Prime Minister Shinzo Abe may use an address to Australia’s parliament this week to outline plans for expanding the nation’s military role in joint exercises carried out under the mantle of collective self-defense — a move that has been welcomed by the U.S. but opposed by China as well as the majority of the public.
“Abe’s speech to the Australian Parliament will be of much broader significance than just its part in Australia-Japan relations,” Greg Sheridan, foreign editor of The Australian newspaper, wrote in an editorial on Saturday. “The whole world, or certainly the entire global strategic class, will be watching.”
Abe’s Cabinet on July 1 approved a reinterpretation of Article 9 of the nation’s pacifist Constitution to allow military action in concert with other countries in situations where Japan’s security is endangered.
Since taking office in December 2012, Abe has sought to bolster Japan’s security stance amid a territorial row with an increasingly assertive China and concerns about the strength of the country’s alliance with the U.S. He has increased the defense budget after 11 years of decline, passed a deeply unpopular law tightening the penalties for leaking state secrets, and loosened the restrictions on arms exports.
Mitsubishi Heavy Industries Ltd. may soon win approval to export high-performance sensors to the U.S. for use in missile defense systems that would be sold to Qatar, the Nikkei newspaper reported on Sunday.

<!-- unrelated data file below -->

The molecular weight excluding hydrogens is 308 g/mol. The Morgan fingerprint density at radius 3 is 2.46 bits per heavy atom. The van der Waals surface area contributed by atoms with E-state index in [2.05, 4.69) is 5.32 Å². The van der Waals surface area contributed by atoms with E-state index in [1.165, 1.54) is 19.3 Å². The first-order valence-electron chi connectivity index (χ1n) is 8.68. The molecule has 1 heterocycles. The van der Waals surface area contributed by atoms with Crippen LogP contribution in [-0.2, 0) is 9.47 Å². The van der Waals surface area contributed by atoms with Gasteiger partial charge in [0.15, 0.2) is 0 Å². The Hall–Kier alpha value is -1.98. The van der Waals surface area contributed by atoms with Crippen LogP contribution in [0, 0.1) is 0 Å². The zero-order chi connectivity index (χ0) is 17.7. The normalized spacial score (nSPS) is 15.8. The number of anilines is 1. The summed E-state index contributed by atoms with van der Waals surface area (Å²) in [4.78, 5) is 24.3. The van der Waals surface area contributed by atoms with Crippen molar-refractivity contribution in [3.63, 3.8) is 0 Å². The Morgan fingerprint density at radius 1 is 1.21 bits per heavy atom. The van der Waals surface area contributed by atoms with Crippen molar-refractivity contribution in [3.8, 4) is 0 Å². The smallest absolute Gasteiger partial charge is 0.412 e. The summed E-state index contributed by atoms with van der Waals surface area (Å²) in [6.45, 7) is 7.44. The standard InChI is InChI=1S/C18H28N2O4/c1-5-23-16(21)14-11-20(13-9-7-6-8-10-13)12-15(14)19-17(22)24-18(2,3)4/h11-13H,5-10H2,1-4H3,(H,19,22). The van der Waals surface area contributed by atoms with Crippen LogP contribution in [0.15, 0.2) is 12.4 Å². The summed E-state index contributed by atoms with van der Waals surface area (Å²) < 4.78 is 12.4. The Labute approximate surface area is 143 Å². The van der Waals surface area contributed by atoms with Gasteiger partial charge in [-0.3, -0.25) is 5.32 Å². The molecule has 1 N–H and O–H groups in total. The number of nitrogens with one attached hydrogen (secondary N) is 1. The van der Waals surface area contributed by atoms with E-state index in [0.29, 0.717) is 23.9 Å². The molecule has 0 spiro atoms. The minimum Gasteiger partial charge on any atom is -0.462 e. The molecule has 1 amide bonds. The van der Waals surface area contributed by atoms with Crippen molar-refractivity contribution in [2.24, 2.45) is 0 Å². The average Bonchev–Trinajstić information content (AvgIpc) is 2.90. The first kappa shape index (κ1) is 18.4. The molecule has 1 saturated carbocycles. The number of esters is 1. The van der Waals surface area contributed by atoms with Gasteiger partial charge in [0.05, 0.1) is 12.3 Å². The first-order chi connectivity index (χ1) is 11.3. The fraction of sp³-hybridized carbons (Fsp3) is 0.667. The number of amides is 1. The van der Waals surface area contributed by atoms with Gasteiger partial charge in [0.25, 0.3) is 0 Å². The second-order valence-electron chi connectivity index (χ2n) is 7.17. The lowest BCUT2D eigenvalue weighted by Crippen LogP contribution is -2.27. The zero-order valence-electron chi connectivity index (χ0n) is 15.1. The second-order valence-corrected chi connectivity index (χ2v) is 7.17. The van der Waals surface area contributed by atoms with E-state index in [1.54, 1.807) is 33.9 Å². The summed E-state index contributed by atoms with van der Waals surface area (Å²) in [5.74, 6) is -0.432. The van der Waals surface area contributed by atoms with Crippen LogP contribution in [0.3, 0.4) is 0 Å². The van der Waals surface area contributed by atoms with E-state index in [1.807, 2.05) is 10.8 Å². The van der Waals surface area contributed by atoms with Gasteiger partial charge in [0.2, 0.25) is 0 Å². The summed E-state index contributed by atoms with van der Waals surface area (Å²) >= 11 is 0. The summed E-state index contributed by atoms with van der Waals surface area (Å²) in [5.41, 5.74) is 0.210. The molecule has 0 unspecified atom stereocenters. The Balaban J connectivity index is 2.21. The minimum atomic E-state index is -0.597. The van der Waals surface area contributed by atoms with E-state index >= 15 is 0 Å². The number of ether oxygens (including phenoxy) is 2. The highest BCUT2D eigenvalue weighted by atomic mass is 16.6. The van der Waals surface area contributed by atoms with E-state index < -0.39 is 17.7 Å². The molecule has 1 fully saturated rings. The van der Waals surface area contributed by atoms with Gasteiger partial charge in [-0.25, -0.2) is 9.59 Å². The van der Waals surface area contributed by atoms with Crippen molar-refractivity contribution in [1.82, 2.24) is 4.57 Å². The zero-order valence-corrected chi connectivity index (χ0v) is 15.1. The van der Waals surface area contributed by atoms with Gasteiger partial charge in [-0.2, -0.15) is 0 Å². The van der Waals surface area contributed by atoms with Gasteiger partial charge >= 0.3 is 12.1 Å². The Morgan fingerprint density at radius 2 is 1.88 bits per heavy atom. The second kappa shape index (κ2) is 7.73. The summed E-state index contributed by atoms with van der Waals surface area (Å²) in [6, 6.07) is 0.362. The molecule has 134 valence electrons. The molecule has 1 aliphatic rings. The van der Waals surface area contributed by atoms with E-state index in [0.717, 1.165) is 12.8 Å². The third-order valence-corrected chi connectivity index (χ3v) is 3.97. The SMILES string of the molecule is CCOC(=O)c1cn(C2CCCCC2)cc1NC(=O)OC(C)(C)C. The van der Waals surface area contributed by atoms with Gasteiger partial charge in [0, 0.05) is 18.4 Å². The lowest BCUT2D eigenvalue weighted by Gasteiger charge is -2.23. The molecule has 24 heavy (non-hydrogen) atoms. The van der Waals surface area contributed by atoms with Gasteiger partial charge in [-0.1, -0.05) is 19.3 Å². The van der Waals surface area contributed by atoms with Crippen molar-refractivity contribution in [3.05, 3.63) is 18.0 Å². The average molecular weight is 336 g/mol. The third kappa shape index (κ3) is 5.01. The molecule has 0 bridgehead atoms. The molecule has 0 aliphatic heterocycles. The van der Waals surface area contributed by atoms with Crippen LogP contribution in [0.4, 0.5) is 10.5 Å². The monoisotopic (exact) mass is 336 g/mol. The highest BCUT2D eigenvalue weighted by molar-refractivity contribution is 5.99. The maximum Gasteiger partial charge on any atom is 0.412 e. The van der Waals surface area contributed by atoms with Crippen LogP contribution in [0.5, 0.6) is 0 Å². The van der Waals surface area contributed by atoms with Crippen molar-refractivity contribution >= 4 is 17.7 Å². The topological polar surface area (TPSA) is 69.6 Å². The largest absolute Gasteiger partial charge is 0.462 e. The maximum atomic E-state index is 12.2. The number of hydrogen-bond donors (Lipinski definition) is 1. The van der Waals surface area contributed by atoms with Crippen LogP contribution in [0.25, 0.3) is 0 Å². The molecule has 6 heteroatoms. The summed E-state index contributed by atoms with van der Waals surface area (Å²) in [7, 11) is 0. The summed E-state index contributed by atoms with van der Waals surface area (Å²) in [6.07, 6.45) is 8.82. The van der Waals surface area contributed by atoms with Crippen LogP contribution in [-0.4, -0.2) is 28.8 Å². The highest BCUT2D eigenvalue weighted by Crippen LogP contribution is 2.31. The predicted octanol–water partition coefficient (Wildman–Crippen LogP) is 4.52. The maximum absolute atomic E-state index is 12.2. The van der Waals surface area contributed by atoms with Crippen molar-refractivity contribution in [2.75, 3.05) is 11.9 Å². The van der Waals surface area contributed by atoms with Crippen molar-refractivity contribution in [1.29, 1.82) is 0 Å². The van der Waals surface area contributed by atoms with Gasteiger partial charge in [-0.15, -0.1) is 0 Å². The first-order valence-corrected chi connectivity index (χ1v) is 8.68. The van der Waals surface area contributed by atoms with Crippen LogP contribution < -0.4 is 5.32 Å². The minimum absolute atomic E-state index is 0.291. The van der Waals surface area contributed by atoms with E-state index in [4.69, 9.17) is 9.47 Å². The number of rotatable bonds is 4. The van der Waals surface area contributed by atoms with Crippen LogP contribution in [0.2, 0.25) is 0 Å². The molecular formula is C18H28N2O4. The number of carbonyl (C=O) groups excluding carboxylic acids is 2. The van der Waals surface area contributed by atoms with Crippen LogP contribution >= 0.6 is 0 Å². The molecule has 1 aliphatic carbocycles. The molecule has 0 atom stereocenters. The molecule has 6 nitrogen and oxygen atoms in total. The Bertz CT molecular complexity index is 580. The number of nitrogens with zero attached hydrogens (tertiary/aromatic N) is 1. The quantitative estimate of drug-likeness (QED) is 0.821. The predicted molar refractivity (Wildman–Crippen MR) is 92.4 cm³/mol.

During his Australia visit, Abe will sign trade and defense technology agreements that may include the sale of submarine technology.
Even as China expands its military presence in the region and claims huge swaths of the resource-rich East and South China seas as part of its sovereign territory, the public remains concerned that a wider military remit for SDF forces might drag the nation into a conflict after almost 70 years of peace.
Two media surveys prior to the Cabinet’s move found that half or more of the respondents opposed collective self-defense despite Abe’s constant repetition of the rationale for change. Support for the Cabinet fell afterward, according to a Kyodo News survey, with a majority of respondents saying they opposed the reinterpretation.
U.S. Defense Secretary Chuck Hagel called Japan’s openness to collective defense an important step that will make the security alliance between the two nations more effective. China expressed opposition, with its Foreign Ministry spokesman Hong Lei saying Japan’s government had been “fabricating” a Chinese threat for domestic political purposes.